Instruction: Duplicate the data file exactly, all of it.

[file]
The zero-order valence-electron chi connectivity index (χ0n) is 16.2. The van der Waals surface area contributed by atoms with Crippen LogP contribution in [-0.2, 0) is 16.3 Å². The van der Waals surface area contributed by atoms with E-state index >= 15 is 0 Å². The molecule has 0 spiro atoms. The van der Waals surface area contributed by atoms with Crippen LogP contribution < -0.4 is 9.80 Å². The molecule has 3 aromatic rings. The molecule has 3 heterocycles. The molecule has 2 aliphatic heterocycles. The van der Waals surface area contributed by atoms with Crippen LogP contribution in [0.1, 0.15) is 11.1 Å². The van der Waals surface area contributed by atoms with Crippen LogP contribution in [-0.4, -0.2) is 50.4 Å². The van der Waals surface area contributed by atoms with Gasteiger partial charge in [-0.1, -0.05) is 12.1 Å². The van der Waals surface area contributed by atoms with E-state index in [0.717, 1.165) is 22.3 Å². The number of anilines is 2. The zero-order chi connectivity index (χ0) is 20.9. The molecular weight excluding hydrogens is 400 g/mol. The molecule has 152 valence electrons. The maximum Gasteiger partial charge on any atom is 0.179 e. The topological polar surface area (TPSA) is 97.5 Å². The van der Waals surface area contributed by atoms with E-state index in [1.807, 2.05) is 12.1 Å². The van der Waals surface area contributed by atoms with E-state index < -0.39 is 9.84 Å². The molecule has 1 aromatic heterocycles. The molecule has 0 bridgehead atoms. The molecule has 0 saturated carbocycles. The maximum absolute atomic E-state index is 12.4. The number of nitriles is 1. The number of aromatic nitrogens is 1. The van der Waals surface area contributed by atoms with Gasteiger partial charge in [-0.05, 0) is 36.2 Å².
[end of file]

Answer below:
The zero-order valence-electron chi connectivity index (χ0n) is 16.2. The van der Waals surface area contributed by atoms with Crippen LogP contribution in [-0.2, 0) is 16.3 Å². The van der Waals surface area contributed by atoms with E-state index >= 15 is 0 Å². The molecule has 0 spiro atoms. The van der Waals surface area contributed by atoms with Crippen LogP contribution < -0.4 is 9.80 Å². The molecule has 3 aromatic rings. The molecule has 3 heterocycles. The molecule has 2 aliphatic heterocycles. The van der Waals surface area contributed by atoms with Crippen LogP contribution in [0.1, 0.15) is 11.1 Å². The van der Waals surface area contributed by atoms with Crippen LogP contribution in [-0.4, -0.2) is 50.4 Å². The van der Waals surface area contributed by atoms with Gasteiger partial charge in [-0.1, -0.05) is 12.1 Å². The van der Waals surface area contributed by atoms with E-state index in [0.717, 1.165) is 22.3 Å². The number of anilines is 2. The zero-order chi connectivity index (χ0) is 20.9. The molecular weight excluding hydrogens is 400 g/mol. The molecule has 152 valence electrons. The maximum Gasteiger partial charge on any atom is 0.179 e. The topological polar surface area (TPSA) is 97.5 Å². The van der Waals surface area contributed by atoms with E-state index in [1.807, 2.05) is 12.1 Å². The van der Waals surface area contributed by atoms with E-state index < -0.39 is 9.84 Å². The molecule has 1 aromatic heterocycles. The molecule has 0 bridgehead atoms. The molecule has 0 saturated carbocycles. The maximum absolute atomic E-state index is 12.4. The number of nitriles is 1. The number of aromatic nitrogens is 1. The van der Waals surface area contributed by atoms with Gasteiger partial charge in [-0.05, 0) is 36.2 Å².